Mohsin Yakub MD, PhD

Dhammika Atapattu

Medical Education

Contact Information

Faculty Appointment

Associate Professor of Physiology and Nutrition and Medical Education

Administrative Appointments

Assistant Dean of Admissions


Doctor of Philosophy (PhD): Aga Khan University Karachi, Pakistan
Bachelor of Medicine and Bachelor of Surgery (MBBS): Karachi University, Pakistan


Postdoctoral Fellowship, Department of Internal Health, Bloomberg School of Public Health, The Johns Hopkins University
Best Oral Presentation award at 15th National Conference on Medical & Health Sciences held at Kota Bharu, Malaysia, 2010.
Outstanding Teacher Award, Aga Khan University, November 2008.
Fellowship Doctor of Philosophy, Aga Khan University Karachi, Pakistan, 2004.

Research Interests

My research skills and interest are interdisciplinary: a laboratory scientist trained in the conduct of biochemical and genetic studies of polymorphisms influencing one carbon metabolism, but also a field epidemiologist who has studied nutritional and environmental biomarkers of chronic disease in population.

Research Description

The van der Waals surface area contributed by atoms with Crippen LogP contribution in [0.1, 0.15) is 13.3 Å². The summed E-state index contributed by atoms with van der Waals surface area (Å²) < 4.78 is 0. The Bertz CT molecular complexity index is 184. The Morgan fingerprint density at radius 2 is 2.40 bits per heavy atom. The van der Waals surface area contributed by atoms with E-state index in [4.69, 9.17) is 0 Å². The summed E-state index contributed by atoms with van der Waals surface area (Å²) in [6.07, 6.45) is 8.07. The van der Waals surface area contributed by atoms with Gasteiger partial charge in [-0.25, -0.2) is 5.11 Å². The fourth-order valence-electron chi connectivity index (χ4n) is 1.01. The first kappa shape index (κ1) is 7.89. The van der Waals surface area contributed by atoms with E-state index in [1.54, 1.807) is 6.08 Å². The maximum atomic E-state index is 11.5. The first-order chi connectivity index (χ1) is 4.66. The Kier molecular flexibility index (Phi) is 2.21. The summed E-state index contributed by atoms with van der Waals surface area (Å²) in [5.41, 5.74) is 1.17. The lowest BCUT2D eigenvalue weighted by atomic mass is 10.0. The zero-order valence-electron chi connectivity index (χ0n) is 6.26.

I see the rising epidemic of chronic disease as one of the most important public health problems facing South Asia in the next 20 years, and hypothesizes that imbalanced nutrition may be a major contributor to the observed rise in prevalence in this region in recent years. Supporting these interests, especially related to cardiovascular disease, are several 1st-authored, scientific papers, written at Aga Khan University and during postdoctoral fellowship at Johns Hopkins, and published in high-impact nutrition journals that reveal in infrequently studied, underprivileged slum settings of Karachi, dietary patterns characterized by moderately high consumption of fruits to be associated with lower risk, and diets of moderately high animal food consumption reflecting a higher risk of hyperhomocysteinemia. I also reported that a toxic urban environment may also contribute degrees of risk: In my studies of gene-environment interaction, I showed that individuals having 677T allele of the MTHFR gene and with high blood lead (Pb) levels have 2.4 times the risk of hyperhomocysteinemia than individuals without these conditions. I have posited from this work that high plasma homocysteine levels, especially in CT and TT variants of MTHFR 677 in the presence of increased levels of blood Pb (>10 mg/dL) could be due to reduced plasma clearance of this amino acid as a consequence of chelation of Pb with homocysteine. The gene-environment interactions I exposed stand to open new areas of nutrition and chronic disease research currently receiving little attention in low and middle-low income countries. I have been continuing to expand my interests in nutritional biomarkers of early life chronic disease by working with nutriproteomic team at Johns Hopkins, where I am focusing on identifying a plasma proteome that is conjointly associated with plasma concentrations of homocysteine, folate, and vitamins B6 and B12 in Nepalese school aged children.